t = threading.Thread(target=big_block)

There’s no way that I know of to modify this so that a Ctrl-C will terminate the process cleanly (printing “cleanup”) before 10 seconds have passed. And that’s basically why blocking operations on threads are problematic. (Disclaimer: I’ve only tried this on Windows, I don’t know Linux signal handling so it may be different there - but that’s no help to me).

Yes, that seems to be the best option we have right now - or I do what I’d basically decided to do which is do the blocking DB operations on the main thread.

Hmm, I wonder if it’s possible to have the main thread be my DB consumer loop, with the async stuff happening on a worker thread? That might be viable, I guess, although it starts to seem fairly over-engineered (block on the main thread is 100% sufficient for my use case, at this point I’m just speculating on other options “in case I ever need them”…)

Note that even if you run blocking sqlite queries on the main thread, control-C won’t actually interrupt any sqlite database queries, since Python doesn’t run signal handlers while the main thread is blocked in C code. So if you hit control-C while sqlite is working, then you’re still going to be stuck waiting until sqlite finishes before Python notices and you get the KeyboardInterrupt.

In practice I’m guessing this is probably fine for your use case, because all your sqlite queries probably complete in a few milliseconds. But the point is that running in the main thread isn’t actually magic :-).

You can get the same semantics with threads by running each sqlite query in its own thread, and then when control-C arrives, wait until the thread completes before raising KeyboardInterrupt. I agree that implementing this by hand is probably super annoying and would have lots of tricky edge cases. But it’s the sort of thing a framework can handle for you, e.g. these are the semantics that you’d get “for free” if you used trio.to_thread.run_sync. And in general, this is about the best you can hope for when working with arbitrary C code.

With asyncio specifically, I don’t think it can handle this, because in general when you hit control-C on an asyncio program then the results are undefined. Usually it makes the event loop stop at some arbitrary point and whatever happens from that happens, including background threads continuing to run, maybe. So if you’re using asyncio then keeping the db access in the main thread is a reasonable idea.

In theory, the ideal solution would be to delegate the sqlite queries into threads, but also integrate it into some kind of overarching cancellation system so that when control-C comes in, it eventually invokes sqlite_interrupt to tell sqlite that we want the thread to terminate ASAP. Regular synchronous Python and asyncio don’t currently have the plumbing to make this possible. In Trio it’s possible in principle, though you’d definitely have to do some work to wire everything up.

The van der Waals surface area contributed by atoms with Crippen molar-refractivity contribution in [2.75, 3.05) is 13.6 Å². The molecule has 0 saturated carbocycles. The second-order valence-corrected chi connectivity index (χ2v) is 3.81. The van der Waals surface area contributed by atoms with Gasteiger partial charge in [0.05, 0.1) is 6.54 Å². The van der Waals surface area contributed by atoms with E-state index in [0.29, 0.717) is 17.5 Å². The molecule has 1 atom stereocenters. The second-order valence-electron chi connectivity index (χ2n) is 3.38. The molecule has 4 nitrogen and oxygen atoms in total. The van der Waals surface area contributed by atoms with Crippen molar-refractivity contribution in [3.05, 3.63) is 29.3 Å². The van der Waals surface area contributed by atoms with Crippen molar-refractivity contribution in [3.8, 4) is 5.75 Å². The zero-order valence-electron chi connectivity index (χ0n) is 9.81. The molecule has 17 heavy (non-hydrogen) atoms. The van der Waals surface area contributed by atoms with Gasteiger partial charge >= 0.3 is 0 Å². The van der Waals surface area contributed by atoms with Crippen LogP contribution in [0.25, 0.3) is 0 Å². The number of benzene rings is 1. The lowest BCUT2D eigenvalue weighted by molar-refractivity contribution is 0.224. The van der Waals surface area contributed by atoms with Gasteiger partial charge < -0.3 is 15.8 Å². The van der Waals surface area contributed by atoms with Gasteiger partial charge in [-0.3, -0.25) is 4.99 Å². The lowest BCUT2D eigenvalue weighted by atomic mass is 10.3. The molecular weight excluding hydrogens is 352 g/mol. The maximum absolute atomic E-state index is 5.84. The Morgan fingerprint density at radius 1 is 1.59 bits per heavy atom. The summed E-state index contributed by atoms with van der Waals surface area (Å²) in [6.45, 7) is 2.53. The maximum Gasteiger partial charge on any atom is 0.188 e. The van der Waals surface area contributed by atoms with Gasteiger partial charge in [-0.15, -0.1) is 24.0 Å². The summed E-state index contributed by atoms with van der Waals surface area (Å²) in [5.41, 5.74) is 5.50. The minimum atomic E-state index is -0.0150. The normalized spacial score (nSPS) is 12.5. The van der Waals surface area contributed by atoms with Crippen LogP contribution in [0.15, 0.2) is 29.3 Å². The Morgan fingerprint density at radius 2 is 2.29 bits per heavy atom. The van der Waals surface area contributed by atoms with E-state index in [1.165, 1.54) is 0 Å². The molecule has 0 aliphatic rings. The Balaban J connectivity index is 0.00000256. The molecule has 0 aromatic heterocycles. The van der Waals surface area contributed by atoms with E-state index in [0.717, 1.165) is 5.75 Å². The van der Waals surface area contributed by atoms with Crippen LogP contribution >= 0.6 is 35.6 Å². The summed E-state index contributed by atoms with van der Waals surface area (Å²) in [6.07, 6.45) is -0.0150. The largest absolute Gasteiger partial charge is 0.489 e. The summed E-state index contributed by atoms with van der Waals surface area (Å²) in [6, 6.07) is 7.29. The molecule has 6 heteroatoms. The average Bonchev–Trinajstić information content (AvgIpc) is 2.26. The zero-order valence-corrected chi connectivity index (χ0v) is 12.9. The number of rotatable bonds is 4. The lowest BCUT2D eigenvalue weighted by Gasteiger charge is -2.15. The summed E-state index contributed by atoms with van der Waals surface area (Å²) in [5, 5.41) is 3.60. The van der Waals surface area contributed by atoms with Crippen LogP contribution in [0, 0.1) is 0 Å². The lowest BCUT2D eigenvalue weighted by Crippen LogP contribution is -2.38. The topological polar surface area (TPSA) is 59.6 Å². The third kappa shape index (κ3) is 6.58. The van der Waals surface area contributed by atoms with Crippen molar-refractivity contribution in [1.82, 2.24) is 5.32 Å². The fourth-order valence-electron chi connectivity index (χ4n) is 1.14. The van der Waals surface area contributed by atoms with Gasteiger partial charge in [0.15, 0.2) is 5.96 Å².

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In practice, blocking on the main thread is fine, but not because my queries are small. I’m bulk-updating a 2.5 GB database, with a 3-million row table, so queries taking a long time is definitely a problem. Blocking is fine because I don’t need to interrupt that often (and when I do, proper cleanup is more important to me than aborting the current update).

As a side note, I did think that Ctrl-C interrupted C calls - it does interrupt time.sleep, but apparently it doesn’t interrupt sqlite3 calls. I’d argue that’s a bug in the sqlite3 module (albeit not a particularly critical one).

That bothers me a lot, though. Are you saying that Ctrl-C is unsafe to use in an async program? That sounds like a pretty worrying limitation. I’d hope that the event loop is exception-safe, in the sense that if an exception happens (ctrl-C or anything else) it would propagate out of the asyncio.run (or equivalent) cleanly, without the asyncio internal data structures being corrupted.

I’d assumed that something like the following was true. Within async code, when an exception occurs everything bar at most one routine is sitting in an await. That one routine would see the exception just as normal synchronous code does, and if it doesn’t handle the exception, it would propagate back up out of an (essentially arbitrary) await in some other routine. The code calling that await then gets to handle or ignore the exception, and so on back to asyncio.run.

That’s not IMO “undefined” even though the exact flow is “arbitrary”. And certainly an exception could mean that any number of await calls never actually return. But it’s possible to reason with, and I’d certainly hope that something like this was the case and not “if you hit Ctrl-C on your async program, say goodbye to any assurance of data integrity”! I do admit that it’s a rather low-level description of what’s going on, and may not be easily translated into something higher level, but "in the face of exceptions, not every await will resume before the exception propagates out of asyncio.run" seems sufficient…

Aha! I hadn’t noticed the existence of sqlite3.Connection.interrupt(), but using that, I suspect it’s possible to put together some sort of cancellation system, as you suggest. I’m not sure why you say “regular synchronous Python and asyncio don’t currently have the plumbing to make this possible”, but I suspect if I try I’ll find out soon enough :slightly_smiling_face:

By the way, thanks to everyone for all the information - it’s given me a lot of food for thought, and significantly advanced my understanding of asyncio.